Captain Joshua Slocum (1844–1909) was the first person to circle the globe alone entirely by sea. This remarkable achievement made Slocum the most famous North American sailor of all time.

Medieval Europe

The millennium between the breakup of the western Roman Empire and the Reformation was a long and hugely transformative period – one not easily chronicled within a single volume. Yet distinguished historian Chris Wickham has taken up the challenge in this landmark book, and he succeeds in producing the most riveting account of medieval Europe in a generation.

Tracking the entire sweep of the Middle Ages across Europe, Wickham focuses on important changes century by century, including such pivotal crises and moments as the fall of the western Roman Empire, Charlemagne’s reforms, the feudal revolution, the challenge of heresy, the destruction of the Byzantine Empire, the rebuilding of late medieval states, and the appalling devastation of the Black Death. He provides illuminating vignettes that underscore how shifting social, economic, and political circumstances affected individual lives and international events. Wickham offers both a new conception of Europe’s medieval period and a provocative revision of exactly how and why the Middle Ages matter.

Planets

A companion book to the critically acclaimed BBC series. 

The best-selling authors of Wonders of the Universe are back with another blockbuster, a groundbreaking exploration of our Solar System as it has never been seen before.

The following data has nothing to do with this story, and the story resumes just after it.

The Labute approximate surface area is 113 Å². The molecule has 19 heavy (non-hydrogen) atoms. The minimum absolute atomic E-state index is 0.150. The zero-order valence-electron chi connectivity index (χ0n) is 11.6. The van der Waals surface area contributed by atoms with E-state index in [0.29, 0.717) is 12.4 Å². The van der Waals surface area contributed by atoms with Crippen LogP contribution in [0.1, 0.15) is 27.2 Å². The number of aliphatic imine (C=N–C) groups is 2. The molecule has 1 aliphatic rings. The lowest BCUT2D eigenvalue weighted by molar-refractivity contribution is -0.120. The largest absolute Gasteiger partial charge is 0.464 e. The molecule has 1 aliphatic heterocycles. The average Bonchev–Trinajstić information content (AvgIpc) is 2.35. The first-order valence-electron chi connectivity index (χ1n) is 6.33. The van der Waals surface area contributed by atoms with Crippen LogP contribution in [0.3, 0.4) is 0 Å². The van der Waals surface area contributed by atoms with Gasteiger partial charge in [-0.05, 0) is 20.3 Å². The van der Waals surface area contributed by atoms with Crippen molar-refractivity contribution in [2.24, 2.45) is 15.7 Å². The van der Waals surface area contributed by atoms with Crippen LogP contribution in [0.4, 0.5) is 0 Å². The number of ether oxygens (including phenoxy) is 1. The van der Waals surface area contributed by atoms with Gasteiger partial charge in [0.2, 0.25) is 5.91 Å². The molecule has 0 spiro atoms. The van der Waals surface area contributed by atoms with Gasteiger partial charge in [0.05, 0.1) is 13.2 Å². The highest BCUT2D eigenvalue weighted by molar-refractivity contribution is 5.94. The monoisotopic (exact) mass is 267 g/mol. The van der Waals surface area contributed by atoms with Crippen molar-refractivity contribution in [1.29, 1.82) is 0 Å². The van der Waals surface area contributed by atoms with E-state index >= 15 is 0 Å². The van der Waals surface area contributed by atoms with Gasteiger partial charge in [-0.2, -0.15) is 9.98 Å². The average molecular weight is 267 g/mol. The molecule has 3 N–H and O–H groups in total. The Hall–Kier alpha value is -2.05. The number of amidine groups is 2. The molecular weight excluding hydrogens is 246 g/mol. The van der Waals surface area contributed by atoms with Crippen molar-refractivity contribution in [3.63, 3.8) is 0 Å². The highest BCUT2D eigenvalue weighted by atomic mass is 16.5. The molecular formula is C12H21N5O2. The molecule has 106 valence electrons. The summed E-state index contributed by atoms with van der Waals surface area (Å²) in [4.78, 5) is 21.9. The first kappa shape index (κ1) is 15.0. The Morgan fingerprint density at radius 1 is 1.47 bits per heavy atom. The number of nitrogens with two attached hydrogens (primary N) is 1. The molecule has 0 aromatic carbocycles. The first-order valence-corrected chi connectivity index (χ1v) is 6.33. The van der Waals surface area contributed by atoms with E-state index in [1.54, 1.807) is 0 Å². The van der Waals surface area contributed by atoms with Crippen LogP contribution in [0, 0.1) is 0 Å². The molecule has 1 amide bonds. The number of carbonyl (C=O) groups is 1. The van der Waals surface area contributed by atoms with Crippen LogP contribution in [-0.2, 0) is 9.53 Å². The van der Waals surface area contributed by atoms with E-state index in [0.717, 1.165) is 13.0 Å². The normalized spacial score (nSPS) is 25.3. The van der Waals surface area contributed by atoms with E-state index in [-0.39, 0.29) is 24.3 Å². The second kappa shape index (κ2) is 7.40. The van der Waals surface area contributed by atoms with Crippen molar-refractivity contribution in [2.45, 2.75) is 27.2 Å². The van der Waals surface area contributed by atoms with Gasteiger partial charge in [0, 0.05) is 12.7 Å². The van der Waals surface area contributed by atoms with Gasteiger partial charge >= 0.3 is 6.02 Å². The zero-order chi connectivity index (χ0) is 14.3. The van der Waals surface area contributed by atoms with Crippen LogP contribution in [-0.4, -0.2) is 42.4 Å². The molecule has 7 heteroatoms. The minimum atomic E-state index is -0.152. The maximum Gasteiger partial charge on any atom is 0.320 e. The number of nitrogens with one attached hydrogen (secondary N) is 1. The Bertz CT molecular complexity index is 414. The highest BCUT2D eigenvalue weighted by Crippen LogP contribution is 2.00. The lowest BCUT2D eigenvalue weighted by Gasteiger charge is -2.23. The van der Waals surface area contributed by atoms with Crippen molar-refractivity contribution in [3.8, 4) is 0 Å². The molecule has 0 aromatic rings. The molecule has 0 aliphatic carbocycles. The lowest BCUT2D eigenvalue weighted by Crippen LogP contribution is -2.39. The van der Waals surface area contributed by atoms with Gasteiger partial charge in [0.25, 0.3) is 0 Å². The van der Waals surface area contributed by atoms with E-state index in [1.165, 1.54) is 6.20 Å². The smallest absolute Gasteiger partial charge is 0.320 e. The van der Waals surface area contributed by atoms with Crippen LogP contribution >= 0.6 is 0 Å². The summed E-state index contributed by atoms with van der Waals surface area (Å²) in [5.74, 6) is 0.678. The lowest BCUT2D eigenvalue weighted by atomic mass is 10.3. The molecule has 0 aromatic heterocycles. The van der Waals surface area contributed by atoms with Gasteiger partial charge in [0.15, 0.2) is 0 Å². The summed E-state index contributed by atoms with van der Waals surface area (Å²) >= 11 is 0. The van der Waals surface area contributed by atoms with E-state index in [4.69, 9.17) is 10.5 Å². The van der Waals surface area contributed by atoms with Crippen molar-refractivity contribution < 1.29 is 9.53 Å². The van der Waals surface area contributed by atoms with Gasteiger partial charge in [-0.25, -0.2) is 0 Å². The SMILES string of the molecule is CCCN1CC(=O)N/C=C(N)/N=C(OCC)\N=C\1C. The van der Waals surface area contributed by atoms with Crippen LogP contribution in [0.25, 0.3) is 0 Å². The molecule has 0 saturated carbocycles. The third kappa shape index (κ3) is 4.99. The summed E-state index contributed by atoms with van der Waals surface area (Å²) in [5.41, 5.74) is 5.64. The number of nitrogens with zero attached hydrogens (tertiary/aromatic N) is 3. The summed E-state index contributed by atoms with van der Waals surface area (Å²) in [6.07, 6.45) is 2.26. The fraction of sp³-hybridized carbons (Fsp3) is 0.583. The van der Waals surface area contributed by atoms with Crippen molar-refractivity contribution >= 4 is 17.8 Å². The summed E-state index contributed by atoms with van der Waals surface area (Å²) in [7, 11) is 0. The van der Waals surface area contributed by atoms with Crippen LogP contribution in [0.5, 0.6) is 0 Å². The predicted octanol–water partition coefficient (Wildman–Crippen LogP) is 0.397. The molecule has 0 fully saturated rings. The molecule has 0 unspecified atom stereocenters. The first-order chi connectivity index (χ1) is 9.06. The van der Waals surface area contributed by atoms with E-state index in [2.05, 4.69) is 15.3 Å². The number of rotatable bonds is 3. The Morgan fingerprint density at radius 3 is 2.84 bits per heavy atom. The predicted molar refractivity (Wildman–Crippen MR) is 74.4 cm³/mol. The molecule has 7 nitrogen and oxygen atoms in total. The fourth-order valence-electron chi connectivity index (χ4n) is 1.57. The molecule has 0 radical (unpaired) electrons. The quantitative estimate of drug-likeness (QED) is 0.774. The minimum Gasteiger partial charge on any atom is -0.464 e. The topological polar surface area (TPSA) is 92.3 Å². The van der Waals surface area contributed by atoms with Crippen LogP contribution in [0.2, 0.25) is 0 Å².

Mercury, a lifeless victim of the Sun’s expanding power. Venus, once thought to be lush and fertile, now known to be trapped within a toxic and boiling atmosphere. Mars, the red planet, doomed by the loss of its atmosphere. Jupiter, twice the size of all the other planets combined, but insubstantial. Saturn, a stunning celestial beauty, the jewel of our Solar System. Uranus, the sideways planet and the first ice giant. Neptune, dark, cold and whipped by supersonic winds. Pluto, the dwarf planet, a frozen rock.

Andrew Cohen and Professor Brian Cox take listeners on a voyage of discovery, from the fiery heart of our Solar System, to its mysterious outer reaches. They touch on the latest discoveries that have expanded our knowledge of the planets, their moons and how they come to be, alongside recent stunning and mind-boggling NASA photography.

9 thoughts on “Audio Binge/Haul

      1. I could not do that since I need a bigger focus to listen to a book than when I can read it. I only switched to audio books to allow my eyes to rest a little since I spend already too much time staring at a screen.

        Liked by 1 person

  1. It looks like our Plus catalogues aren’t the same. Voyage of the Beagle isn’t included for us ☹️
    Dave is the one that uses Plus the most… I’ve recently added The Mysterious Case of Agatha Christie (but haven’t listened to it yet so couldnt tell you if its any good).
    I really enjoyed Are we smart enough to know how smart animals are by Frans de Waal, if that would be something you’re interested in. A Stranger in the Citadel was a decent fantasy. Dave and I really enjoyed The History of Rum. The Republic of Pirates was very well researched but a bit too ‘dry’ for me personally at times. Dave listened to The Prestige and really enjoyed that. And I thought Sherlock Holmes: The Voice of Reason was a great listen, Dave thought it was just okay. I also believe the first Cthulhu Casebooks by James Lovegrove is on there if you are in the mood for a good Sherlock Holmes adaptation.

    Liked by 1 person

    1. I really enjoyed Sherlock and the Voice of Treason. I wasn’t fancying Pirate republic either.

      Ah, really? It’s a shame as, if the Darwin stuff is your sort of thing it’s very enjoyable. 25 hours long, but enjoyable all the same

      Liked by 1 person